Hello!

Welcome to our mid-life crisis! These are the chronicles of Laura and Patrick, their young son Jack, and their goofball Labrador Retriever named Evinrude (Rudy), as they travelled the Sea of Cortez and the Pacific coast of mainland Mexico in their catamaran. We went cruising in search of a change of pace, a closer knit family, and peace of mind. We found all three and more. The fun all started in October, 2008 and nearly four years later the Mexican adventure came to an end August 3rd, 2012. With our mid-life crisis cured in Mexico, we are excited to start a new adventure - life back in America.

Patrick has since joined the Sales Team of Marine Servicenter as a boat broker. Whether you are looking to make your dream of sailing away come true, or ready to sell your boat he can help. He can be reached at http://marinesc.com/about/crew/patrick-harrigan

Candeleros Chico

Candeleros Chico
Just another beautiful day at anchor on the Baja. 2010

Dolphins at play in the bow wake 2011

Dolphins at play in the bow wake  2011

Tuesday, April 26, 2011

My Secret Beach

(We are currently still in La Paz waiting for a resolution to our sail drive issue, but we found this beach before our breakdown.)



One of Jack's and my favorite activities is beachcombing. Patrick loves it too because it means he gets the boat all to himself while we beachcomb. Jack looks for fishing lures (it's amazing how many rapalas he finds in good shape) and I look for shells.

Since this is our third season in the Sea, our goal is to seek out the "unknown anchorage." We're going to try to be more like our friends on Eyoni who are always heading off the beaten path. We've already seen many of the no-brainer anchorages that are well known, well-written about and often crowded. Anyone looking at a map could figure out that they would provide good shelter. This time we are consulting the old guide books and Google Earth to see if any little indent looks promising for a good night's sleep and a new experience. Since they aren't the deepest of coves, you have to be a little more careful of your weather conditions and always post a "rock watch" to make sure there aren't any free-standing obstacles or reefs in the anchorage.


There are two advantages the unknown anchorage offers - no neighbors and less-walked beaches. In this lower section of the Baja, we didn't think we would find anything very interesting since there are so many cruisers in this area right now. After all, this is the "cruising season" of the Sea of Cortez. The area is crawling with cruisers and the popular anchorages have up to 18 boats in them. Most everyone is finished on the mainland coast for the winter and they come here for a few months before packing up the boat and leaving it in a marina before the hurricane season. By June, the part-timer cruisers will be back home, leaving the Sea to all the crazy people willing to brave the heat and hurricanes.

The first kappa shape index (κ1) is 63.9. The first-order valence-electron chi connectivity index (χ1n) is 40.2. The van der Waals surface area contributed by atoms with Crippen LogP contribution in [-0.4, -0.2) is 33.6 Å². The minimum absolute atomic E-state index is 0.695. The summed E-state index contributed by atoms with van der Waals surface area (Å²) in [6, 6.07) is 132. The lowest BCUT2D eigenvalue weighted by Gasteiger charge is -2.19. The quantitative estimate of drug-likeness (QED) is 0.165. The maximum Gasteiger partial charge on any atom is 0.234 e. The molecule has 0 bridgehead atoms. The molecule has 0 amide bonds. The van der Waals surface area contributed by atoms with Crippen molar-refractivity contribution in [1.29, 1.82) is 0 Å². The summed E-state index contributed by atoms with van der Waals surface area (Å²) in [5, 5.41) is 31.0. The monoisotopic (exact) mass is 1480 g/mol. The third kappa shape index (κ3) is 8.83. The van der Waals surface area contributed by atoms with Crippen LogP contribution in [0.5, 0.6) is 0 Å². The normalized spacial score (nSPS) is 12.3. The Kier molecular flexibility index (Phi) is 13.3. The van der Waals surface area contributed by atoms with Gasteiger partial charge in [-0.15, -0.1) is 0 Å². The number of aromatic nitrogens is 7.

So, it didn't seem possible that we would find a beach that someone hadn't walked just that morning. Oh, but we did! We went to a little indent on an island that we couldn't find mentioned in any of the cruising guides we have on board. Our reward was finding a beach that had more amazing shells than I have ever seen on any other beach. One type of shell (the one with the triangular markings) I have never found any place else! Most beaches offer up one or two shells in good shape, but usually sun bleached, their deep colors often faded to cream with faint markings. On this beach I found a hatful of beautiful shells with deep colors, and shiny finishes. It was amazing. I felt like a kid on an Easter Egg hunt - one beautiful treasure after another.



The pictures show a close up of the shells with the triangular markings (I don't have a shell identification book so I don't know the names). All of the shells on the blue cloth are the ones that I found on our Secret Beach in just an hour of looking.

5 comments:

  1. My Dear Laura...
    The genus is OLIVA... or commonly called an olive shell. The ones you found are TENT OLIVES forming the little teepees (7 letter Scrabble word there). We have found one ginormous one... ever. What luck for you! Your collection is gorgeous!
    Meri
    s/v Hotspur

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  2. Hi Meri!
    I was thinking of you and Steff when I wrote this blog! I knew you would know the names. (I need to get one of those identification books.) I know I said it's a secret beach, but that doesn't hold for friends. I'll be happy to share the GPS location with you.
    Laura

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  3. Laura- these are stunning! And seriously, I was looking for a tent olive the WHOLE TIME we were in MX! I only found one faded one... those are stunning! Excellent finds! Here's to secret anchorages. :-)

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  4. I was thinking that they looked much more like conidae conus textile shells:

    http://www.conchparadise.com/shell-detail.php?knum=100017

    Deb
    S/V ??? (no name yet)
    www.theretirementproject.blogspot.com

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  5. Paige - M.V. New HorizonsJune 10, 2011 at 3:29 AM

    The long thin shells to the upper right are
    Terebra subulata. On the left edge the mahogany coloured shells are Conus Vexillium.
    All live cone shells can be very dangerous, shooting a very toxic dart as much as 3 feet in air and a foot or so in the water. Take care if you collect those.

    Great blog you have, thank you :-)

    Paige

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